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Historic Papers from Mike Wallace in Syracuse University Library

Historic Papers from Mike Wallace in Syracuse University Library

SYRACUSE — When longtime “60 Minutes” correspondent Mike Wallace passed away last month, he was remembered for his reputation as a “bulldog” in journalism, grilling newsmakers with tough questions. What many Central New Yorkers may not realize, is that the original notes from Wallace’s earliest interviews are on file right here in town.

The details are in today’s Syracuse Post-Standard. Reporter Michelle Breidenbach describes some of the gems she found within eleven boxes of personal papers Wallace donated to Syracuse University in the mid 1960s. The papers are available to anyone who wants to review them, as part of the Special Collections Research Center at SU’s Bird Library.

Although the papers come from interviews Wallace conducted for shows on a local TV station in New York City, before “60 Minutes” started, Wallace still had some very notable names for the time: Breidenbach’s article includes a scan of three pages from Wallace’s interview with Dr. Martin Luther King, Jr., at a time when King’s efforts to promote racial equality were still referred to as a “new movement” to many Americans.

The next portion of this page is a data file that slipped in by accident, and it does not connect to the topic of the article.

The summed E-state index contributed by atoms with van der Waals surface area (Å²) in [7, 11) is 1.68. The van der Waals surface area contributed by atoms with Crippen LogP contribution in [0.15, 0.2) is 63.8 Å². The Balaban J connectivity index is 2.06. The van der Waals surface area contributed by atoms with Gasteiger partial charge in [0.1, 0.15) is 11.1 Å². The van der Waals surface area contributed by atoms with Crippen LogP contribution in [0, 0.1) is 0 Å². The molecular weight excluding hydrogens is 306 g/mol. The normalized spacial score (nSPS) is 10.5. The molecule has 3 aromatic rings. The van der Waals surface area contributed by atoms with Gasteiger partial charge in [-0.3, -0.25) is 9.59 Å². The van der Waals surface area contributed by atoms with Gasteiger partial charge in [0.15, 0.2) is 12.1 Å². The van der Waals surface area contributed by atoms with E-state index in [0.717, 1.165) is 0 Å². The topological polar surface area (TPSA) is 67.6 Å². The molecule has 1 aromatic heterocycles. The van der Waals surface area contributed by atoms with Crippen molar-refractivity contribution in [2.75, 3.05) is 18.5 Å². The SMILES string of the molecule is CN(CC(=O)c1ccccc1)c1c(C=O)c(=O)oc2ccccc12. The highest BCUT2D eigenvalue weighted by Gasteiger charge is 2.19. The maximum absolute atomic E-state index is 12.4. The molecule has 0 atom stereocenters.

The article also includes three scanned pages of Wallace’s interview with popular black entertainer Sammy Davis, Jr., who had recently married a white woman — at a time when interracial marriage was still illegal in many states.  Wallace was known for quizzing guests on racial relations, politics and religion, at a time when many other broadcasters might shy from such hot topics.

From Breidenbach’s report, it seems the collection is worth a closer look not only for aspiring broadcast journalists and fans of Wallace’s work, but for anyone interested in examining life in America during the early 1960s. In addition to scripts and interview notes, she says the collection includes viewer mail, Broadway theatre programs, and various magazine and newspaper clippings.

Considering the generous donation, and Syracuse University’s reputation of producing many of the nation’s top broadcasters, some might assume Wallace attended SU, but he didn’t.  He’s a graduate of the University of Michigan.

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